The measure (HB 49) would eliminate a decades-old restriction on 16- and 17-year-olds working more than eight hours when school is scheduled the next day. It also would eliminate a restriction on 16- and 17-year-olds working more than 30 hours during a week when school is in session.
Bill sponsor Linda Chaney, R-St. Pete Beach, said the bill would give teens a choice to work up to 40 hours a week and that 24 other states have adopted similar measures.
The bill “simply creates opportunity and choice, most likely for those who are already working beyond 30 hours with a side hustle, working under the table through jobs with no benefits or protections,” Chaney said.
But Democrats said the bill, which is backed by groups such as the Florida Restaurant & Lodging Association, would hinder students’ education. They also said, in part, it is intended to use children to address labor shortages, including shortages of immigrant workers.
“What we’re doing here is creating a cheap workforce for big business,” Rep. Robin Bartleman, D-Weston, said.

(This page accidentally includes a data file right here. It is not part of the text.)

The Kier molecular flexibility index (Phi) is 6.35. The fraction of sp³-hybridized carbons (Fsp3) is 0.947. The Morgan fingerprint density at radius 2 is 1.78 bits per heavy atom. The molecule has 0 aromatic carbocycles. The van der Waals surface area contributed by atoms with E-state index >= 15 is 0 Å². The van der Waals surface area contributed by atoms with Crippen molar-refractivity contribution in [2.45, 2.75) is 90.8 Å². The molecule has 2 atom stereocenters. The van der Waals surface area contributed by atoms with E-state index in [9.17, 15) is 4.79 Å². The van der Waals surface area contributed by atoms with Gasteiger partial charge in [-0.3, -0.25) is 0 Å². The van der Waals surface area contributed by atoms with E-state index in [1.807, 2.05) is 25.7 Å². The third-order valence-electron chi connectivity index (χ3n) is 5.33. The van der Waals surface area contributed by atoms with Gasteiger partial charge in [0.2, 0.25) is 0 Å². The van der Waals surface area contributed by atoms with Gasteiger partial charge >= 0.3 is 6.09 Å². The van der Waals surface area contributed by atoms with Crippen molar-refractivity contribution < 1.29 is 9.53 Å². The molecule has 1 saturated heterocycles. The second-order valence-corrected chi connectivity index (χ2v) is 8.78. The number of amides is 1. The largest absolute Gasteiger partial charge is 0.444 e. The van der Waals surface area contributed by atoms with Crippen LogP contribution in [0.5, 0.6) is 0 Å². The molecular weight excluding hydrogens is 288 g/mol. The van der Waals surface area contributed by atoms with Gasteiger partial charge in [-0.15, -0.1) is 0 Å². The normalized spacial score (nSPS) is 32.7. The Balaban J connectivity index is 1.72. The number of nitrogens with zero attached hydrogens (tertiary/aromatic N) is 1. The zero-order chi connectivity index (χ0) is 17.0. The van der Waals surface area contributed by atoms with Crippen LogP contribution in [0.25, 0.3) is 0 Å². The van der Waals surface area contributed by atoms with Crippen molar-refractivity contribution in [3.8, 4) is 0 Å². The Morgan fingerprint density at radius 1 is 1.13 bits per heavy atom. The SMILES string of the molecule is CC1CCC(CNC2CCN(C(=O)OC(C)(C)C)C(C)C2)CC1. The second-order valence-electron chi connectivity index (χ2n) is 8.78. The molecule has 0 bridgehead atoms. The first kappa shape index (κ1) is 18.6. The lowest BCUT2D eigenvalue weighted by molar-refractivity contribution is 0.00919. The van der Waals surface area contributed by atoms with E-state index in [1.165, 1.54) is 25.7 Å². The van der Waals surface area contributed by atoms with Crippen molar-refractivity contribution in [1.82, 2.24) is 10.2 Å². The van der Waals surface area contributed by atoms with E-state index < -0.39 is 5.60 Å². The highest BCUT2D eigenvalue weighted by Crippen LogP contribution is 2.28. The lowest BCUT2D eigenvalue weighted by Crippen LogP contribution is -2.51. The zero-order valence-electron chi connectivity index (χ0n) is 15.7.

Democrats unsuccessfully proposed a series of amendments, such as proposals that would have required rest breaks every five hours for workers under 18 and required that employers provide to parents a list of their children’s duties and wages.
The Senate Commerce and Tourism Committee this week approved a version of the bill (SB 1596) that would not go as far as the House proposal. For example, the Senate plan would not eliminate the prohibition on working more than 30 hours in a week when school is in session.
Senate President Kathleen Passidomo, R-Naples, expressed support Thursday for the Senate’s approach.